Beyond the last village

Beyond the last village

Exploring the breath-taking parts of Cyprus that most people do not reach

I’d got up early, hoping to catch some nice pictures of the sunrise over the sea, but rocky high-ground blocked the view. I surveyed our camp and smiled inwardly as I reflected that the scene before me reminded me of a child’s bedtime story or of Telly Tubbies waking up and saying “hello” to each other in a children’s TV programme.

A few days earlier, a post had landed in my Facebook Newsfeed from “See Why”, inviting young people to join in a group of young people from all over Cyprus on the 3rd to 5th June to see the beauty of Cyprus’ Nature and Culture from a different perspective. The post was headed “Beyond the Last Village”. It sounded an interesting trip and having only just turned 70, I thought I should scrape through the age criteria.

We accordingly met up shortly after 8am in the car park of the Nicosia General Hospital and set off on our expedition, venturing into the illegally occupied areas. As we crossed the check point I could not help raising my eyebrows at the sign in Orwellian double-speak “Peace at home – Peace in the World” (or words to that affect).

Our first stop was at an incredible sculpture of nature at the rocky beach near Kalograia village. I felt that they were like some special landing port for airborne submarines in a James Bond film. The rocks were a most amazing site to behold. In the distance was a no-longer-used Carob Warehouse. It was on this stop that the different members of the group got to briefly introduce themselves to each other.

A little further we stopped at another Carob Warehouse in Komi Kebir. Carob cultivation and trade was once big business here, but whether through neglect or lack of water there were no more carob trees to be seen.

Our final stop before moving on to beyond the last village was at Buyukonnuk – a little stop for a snacklet and a beer. It felt strange being in the Turkish Occupied parts, but several of the people at the café spoke in Greek to us and two of the girls joined in a game of “Tavli” (backgammon) and good humour prevailed. It often seems impossible to envisage a Cyprus solution when one feels the disrespect shown in the desecration of our churches, the irritating incursions into the waters of free Cyprus by the Barbaros Oil exploration vessel and the constant arrogance of Turkey’s President. At the same time, it is in contact such as this that one sees that the populace of countries everywhere is not keen on war, but a peaceful co-existence.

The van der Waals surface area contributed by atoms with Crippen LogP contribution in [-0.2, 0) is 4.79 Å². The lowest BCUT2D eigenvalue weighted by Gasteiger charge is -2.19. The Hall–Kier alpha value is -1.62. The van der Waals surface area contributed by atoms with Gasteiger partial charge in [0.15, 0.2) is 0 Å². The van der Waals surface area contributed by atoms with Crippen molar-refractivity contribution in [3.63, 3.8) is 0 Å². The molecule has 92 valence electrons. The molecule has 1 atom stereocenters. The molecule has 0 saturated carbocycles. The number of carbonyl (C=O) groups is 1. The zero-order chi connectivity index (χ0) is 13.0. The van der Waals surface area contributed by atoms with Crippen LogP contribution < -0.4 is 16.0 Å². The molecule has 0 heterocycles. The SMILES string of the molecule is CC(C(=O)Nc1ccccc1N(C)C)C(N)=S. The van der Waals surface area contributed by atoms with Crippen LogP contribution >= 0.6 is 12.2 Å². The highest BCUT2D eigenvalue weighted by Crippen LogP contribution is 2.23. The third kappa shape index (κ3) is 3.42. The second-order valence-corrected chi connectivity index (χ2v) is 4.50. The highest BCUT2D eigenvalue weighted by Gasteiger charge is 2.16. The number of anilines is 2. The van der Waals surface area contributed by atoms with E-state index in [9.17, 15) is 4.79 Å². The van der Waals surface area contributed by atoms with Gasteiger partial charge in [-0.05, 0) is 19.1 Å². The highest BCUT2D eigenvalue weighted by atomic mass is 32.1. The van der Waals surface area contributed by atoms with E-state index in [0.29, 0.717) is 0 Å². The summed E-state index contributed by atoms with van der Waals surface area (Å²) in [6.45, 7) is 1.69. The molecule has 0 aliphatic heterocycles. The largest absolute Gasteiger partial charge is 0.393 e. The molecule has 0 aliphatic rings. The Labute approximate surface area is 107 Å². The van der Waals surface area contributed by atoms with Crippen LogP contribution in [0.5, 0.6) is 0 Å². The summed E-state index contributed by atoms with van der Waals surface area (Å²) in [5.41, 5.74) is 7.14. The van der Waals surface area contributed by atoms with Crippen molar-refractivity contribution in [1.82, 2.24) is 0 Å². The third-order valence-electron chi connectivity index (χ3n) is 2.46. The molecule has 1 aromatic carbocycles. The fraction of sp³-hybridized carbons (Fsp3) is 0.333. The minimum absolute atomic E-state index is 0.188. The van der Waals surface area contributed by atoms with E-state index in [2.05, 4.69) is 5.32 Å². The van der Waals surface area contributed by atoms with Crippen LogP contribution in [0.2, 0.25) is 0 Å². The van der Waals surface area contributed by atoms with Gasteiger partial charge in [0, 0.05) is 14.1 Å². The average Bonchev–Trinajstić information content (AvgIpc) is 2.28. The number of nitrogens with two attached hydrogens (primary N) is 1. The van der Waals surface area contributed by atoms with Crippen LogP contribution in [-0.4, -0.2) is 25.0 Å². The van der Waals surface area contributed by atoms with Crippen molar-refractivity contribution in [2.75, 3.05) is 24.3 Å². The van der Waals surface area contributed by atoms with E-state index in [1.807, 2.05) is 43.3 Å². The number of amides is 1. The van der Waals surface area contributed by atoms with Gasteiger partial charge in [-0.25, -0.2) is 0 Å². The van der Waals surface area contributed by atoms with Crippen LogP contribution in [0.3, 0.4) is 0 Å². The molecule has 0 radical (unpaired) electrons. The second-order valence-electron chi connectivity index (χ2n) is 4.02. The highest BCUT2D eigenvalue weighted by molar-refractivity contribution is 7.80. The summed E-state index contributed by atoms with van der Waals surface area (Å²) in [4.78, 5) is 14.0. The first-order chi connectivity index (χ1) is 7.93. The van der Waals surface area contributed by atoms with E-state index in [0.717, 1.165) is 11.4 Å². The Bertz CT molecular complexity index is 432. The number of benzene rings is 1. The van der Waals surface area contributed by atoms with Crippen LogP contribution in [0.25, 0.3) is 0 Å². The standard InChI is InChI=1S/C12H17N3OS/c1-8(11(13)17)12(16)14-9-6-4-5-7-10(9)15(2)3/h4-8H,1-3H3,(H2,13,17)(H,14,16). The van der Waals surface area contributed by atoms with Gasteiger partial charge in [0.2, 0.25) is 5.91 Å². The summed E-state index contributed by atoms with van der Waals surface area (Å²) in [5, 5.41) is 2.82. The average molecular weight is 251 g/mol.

And thus, we reached our first night’s destination, an isolated beach near Neta village. Conveniently for us the Turks do not seem to like beaches much, and so it was that we had it all to ourselves except for a small fishing boat that chugged out in the evening and into the harbour at dawn. The downside is that they are not bothered about cleaning the beaches of all the driftwood and other debris that the sea brings in. The other downside was the plethora of mosquitoes. They must have been dying for a good banquet with so few humans on which to feast. After we had put up our tents and enjoyed a swim, Kyriakos, our organiser, called for a little group meeting and asked people to volunteer for one of three tasks: collecting firewood, cooking or washing up afterwards. Those of you who know me will have guessed that I volunteered to be in the cooking team.

The next day was spent in part visiting Orthodox churches in various stages of dilapidation,the least delapidated being the famous “Apostolos Andreas” which has had extensive restoration work on it and where a restricted amount of church services are permitted. Highlight of the day though, was a 4-5 kilometre walk to an isolated beach near the old abandoned town of Ourania. This had been abandonded during the 7th century Arab raids. We were given the choice of walking the 4-5 kilometres and seeing picturesque scenery and the abandoned village or going nearly all the way by bus. I opted for the walk.  The temperature was about 28-30C in the shade except that there was no shade whatsoever during the entire walk. When we reached our beach, it felt as if we had arrived at the promised land – "promised sea", I should say perhaps. “Would you like something to eat before you go to swim?” asked Kyriakos. “No thanks, “I replied, “Just a drop of water and all I want right now is to jump into the sea." I cannot describe to you how blissful it is to dive into the sea after such a long walk under the Cyprus June sun.